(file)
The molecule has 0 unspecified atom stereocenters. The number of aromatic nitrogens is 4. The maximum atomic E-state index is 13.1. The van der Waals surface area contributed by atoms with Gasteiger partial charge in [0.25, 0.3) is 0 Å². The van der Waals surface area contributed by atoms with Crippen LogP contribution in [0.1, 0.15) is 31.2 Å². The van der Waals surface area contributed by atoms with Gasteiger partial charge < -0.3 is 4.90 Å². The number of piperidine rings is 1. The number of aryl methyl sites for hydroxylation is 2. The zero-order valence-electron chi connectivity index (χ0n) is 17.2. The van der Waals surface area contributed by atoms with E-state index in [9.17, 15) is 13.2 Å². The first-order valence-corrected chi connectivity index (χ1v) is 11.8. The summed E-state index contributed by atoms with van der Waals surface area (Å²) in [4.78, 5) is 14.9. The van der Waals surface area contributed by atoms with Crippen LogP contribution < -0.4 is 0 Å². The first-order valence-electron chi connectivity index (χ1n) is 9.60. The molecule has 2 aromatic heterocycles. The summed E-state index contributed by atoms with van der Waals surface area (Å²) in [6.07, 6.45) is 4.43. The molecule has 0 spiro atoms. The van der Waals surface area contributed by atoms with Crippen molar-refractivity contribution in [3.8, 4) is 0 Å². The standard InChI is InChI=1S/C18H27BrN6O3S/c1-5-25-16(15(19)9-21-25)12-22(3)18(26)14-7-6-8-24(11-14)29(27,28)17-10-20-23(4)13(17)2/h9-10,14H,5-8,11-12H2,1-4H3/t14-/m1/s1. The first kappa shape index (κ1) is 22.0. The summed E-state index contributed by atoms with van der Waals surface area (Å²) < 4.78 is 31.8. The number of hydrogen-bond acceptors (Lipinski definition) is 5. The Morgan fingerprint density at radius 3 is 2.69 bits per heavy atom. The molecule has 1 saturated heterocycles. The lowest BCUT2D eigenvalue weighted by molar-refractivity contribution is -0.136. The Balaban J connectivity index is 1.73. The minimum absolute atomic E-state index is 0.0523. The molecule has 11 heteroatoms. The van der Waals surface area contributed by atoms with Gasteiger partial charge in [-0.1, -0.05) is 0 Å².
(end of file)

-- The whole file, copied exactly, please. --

The molecule has 0 unspecified atom stereocenters. The number of aromatic nitrogens is 4. The maximum atomic E-state index is 13.1. The van der Waals surface area contributed by atoms with Gasteiger partial charge in [0.25, 0.3) is 0 Å². The van der Waals surface area contributed by atoms with Crippen LogP contribution in [0.1, 0.15) is 31.2 Å². The van der Waals surface area contributed by atoms with Gasteiger partial charge < -0.3 is 4.90 Å². The number of piperidine rings is 1. The number of aryl methyl sites for hydroxylation is 2. The zero-order valence-electron chi connectivity index (χ0n) is 17.2. The van der Waals surface area contributed by atoms with E-state index in [9.17, 15) is 13.2 Å². The first-order valence-corrected chi connectivity index (χ1v) is 11.8. The summed E-state index contributed by atoms with van der Waals surface area (Å²) in [4.78, 5) is 14.9. The van der Waals surface area contributed by atoms with Crippen LogP contribution < -0.4 is 0 Å². The first-order valence-electron chi connectivity index (χ1n) is 9.60. The molecule has 2 aromatic heterocycles. The summed E-state index contributed by atoms with van der Waals surface area (Å²) in [6.07, 6.45) is 4.43. The molecule has 0 spiro atoms. The van der Waals surface area contributed by atoms with Crippen molar-refractivity contribution in [3.8, 4) is 0 Å². The standard InChI is InChI=1S/C18H27BrN6O3S/c1-5-25-16(15(19)9-21-25)12-22(3)18(26)14-7-6-8-24(11-14)29(27,28)17-10-20-23(4)13(17)2/h9-10,14H,5-8,11-12H2,1-4H3/t14-/m1/s1. The first kappa shape index (κ1) is 22.0. The summed E-state index contributed by atoms with van der Waals surface area (Å²) < 4.78 is 31.8. The number of hydrogen-bond acceptors (Lipinski definition) is 5. The Morgan fingerprint density at radius 3 is 2.69 bits per heavy atom. The molecule has 1 saturated heterocycles. The lowest BCUT2D eigenvalue weighted by molar-refractivity contribution is -0.136. The Balaban J connectivity index is 1.73. The minimum absolute atomic E-state index is 0.0523. The molecule has 11 heteroatoms. The van der Waals surface area contributed by atoms with Gasteiger partial charge in [-0.1, -0.05) is 0 Å².